WASHINGTON – The possibility of two substantial financial
settlements involving Indian interests continues to hang in the
balance, with several well-publicized deadlines having passed
without federal action.
The separate and unique cases are known as Cobell v. Salazar
and Keepseagle v. Vilsack. The former centers on claims by
thousands of Indians that the federal government mismanaged
billions of dollars in oil, gas, grazing, timber and other
royalties overseen by the Department of the Interior for Indian
trustees since 1887. The latter involves thousands of tribal
plaintiffs who contend that Department of Agriculture officials
denied or delayed a number of farm and ranch loans and emergency
assistance applications by Indians.
Cobell has been ongoing since 1996; Keepseagle since 1999. Many
Indians who would have benefited from settlement in both cases
have passed away, according to their lawyers and plaintiffs. Many
who survive live in extreme poverty.
Three deadlines have expired for Congress to approve a
settlement for Cobell, worked out between the Indian plaintiffs
and the Obama administration in early December. The expired
deadlines were in December, February, and now April.
A new deadline, agreed to by the Indian plaintiffs and the
federal government, gives Congress until the end of May to approve
a settlement. The parameters of the agreement call for $1.4
billion for individual Indian trust fund beneficiaries and $2
billion for a land consolidation program to be overseen by
Interior to buy back fractionated trust lands.
Dennis Gingold, the lead lawyer for the Indians, said the
latest deadline, May 31, is likely to be the last. If Congress
doesn’t act by that time, he said the suit is set to go on in
“The district judge [Judge James Robertson of the U.S. District
Court for the District of Columbia] declared that he does not want
further extensions of the Dec. 7, 2009 settlement agreement, and
he set a date certain in that regard,” Gingold said.
“That is a fair decision in view of representations made by the
government that our settlement would be ratified by Congress on or
before the end of December 2009. If the settlement agreement
expires, plaintiffs will resume intense litigation against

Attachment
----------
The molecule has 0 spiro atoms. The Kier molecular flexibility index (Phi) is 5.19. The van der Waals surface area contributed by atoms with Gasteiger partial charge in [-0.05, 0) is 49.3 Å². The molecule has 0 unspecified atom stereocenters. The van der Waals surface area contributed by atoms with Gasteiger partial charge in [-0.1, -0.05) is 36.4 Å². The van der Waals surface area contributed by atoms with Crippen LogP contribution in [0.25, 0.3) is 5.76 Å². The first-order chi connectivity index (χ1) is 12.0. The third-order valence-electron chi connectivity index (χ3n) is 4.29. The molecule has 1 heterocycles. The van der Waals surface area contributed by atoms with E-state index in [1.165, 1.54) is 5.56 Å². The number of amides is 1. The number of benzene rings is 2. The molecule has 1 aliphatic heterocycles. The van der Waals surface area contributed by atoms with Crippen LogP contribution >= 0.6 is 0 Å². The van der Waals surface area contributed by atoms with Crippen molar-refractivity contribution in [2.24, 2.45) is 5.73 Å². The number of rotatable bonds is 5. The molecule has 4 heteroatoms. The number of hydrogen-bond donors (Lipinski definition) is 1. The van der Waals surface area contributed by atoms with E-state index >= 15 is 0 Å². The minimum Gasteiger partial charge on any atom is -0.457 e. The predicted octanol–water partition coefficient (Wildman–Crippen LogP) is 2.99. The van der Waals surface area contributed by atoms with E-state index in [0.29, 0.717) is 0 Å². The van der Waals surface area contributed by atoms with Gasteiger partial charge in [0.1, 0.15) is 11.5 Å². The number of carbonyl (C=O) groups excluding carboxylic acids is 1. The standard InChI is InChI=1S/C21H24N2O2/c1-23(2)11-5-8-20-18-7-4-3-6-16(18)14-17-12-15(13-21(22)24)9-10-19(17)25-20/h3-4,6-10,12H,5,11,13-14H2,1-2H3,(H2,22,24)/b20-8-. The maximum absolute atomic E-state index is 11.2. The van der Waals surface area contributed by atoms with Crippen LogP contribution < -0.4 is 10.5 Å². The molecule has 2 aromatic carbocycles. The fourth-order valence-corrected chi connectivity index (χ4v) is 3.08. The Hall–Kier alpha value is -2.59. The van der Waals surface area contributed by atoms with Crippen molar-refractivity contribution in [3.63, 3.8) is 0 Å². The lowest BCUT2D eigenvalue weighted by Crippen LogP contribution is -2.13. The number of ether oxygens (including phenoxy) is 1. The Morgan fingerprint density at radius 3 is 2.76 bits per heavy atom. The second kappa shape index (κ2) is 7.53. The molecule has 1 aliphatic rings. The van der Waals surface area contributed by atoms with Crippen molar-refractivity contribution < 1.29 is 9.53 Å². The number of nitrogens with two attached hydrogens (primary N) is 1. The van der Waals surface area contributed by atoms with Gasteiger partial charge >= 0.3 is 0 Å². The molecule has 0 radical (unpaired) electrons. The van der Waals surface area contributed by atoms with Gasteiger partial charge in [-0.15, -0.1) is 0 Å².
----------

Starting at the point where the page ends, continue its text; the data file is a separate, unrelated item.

Treasury and Interior on all matters relevant to the case,
including the renewal of matters that remain unresolved and the
refiling of motions that have been dismissed without prejudice as
a necessary predicate to settlement.”
Gingold said the situation does not surprise him, as he’s been
in Washington since 1976.
Keepseagle also involves large financial claims, and, like
Cobell, Indian plaintiffs have had to wait long and hard for
settlement to progress. Unlike Cobell, an actual number has yet to
be laid on the table by the Obama administration.
Indian plaintiffs agreed in December to a stay of their
litigation as USDA officials signaled they wanted to talk. They
then agreed to an extension in February until April 21.
Just before that deadline hit, USDA requested more time, and
the plaintiffs agreed. The parties filed a joint motion to extend
the negotiation settlement talks through May 26 with a status
conference the same day and a status report due May 20.
The backdrop for the extensions involves a February decision by
the Obama administration to provide $1.25 billion more to a class
of black farmers who had similar claims as the Indian plaintiffs.
The black farmers had already been paid $1 billion.
An expert report prepared by Indian plaintiffs estimates that
alleged discrimination in various USDA departments toward Native
American farmers caused the farmers to be denied about $3 billion
in credit, resulting in between $500 million and $1 billion in
At the White House Tribal Nations Conference in November, USDA
Secretary Tom Vilsack promised to resolve the situation. At a
February Agriculture Subcommittee hearing, he again noted
Keepseagle, this time talking about settlement figures.
“There are numbers being discussed,” Vilsack testified,
although he said there was a wide gap between the parties on a
Joseph Sellers, a lawyer for the plaintiffs, said in early
April that his Indian clients have been frustrated with the pace
of talks, and settlement seems elusive.
Reps. Dale Kildee, D-Mich., and Tom Cole, R-Okla., co-chairs of
the House Native American Caucus, sent a letter in March to
Vilsack, saying he should settle under similar terms as those in
the African-American farmer deal.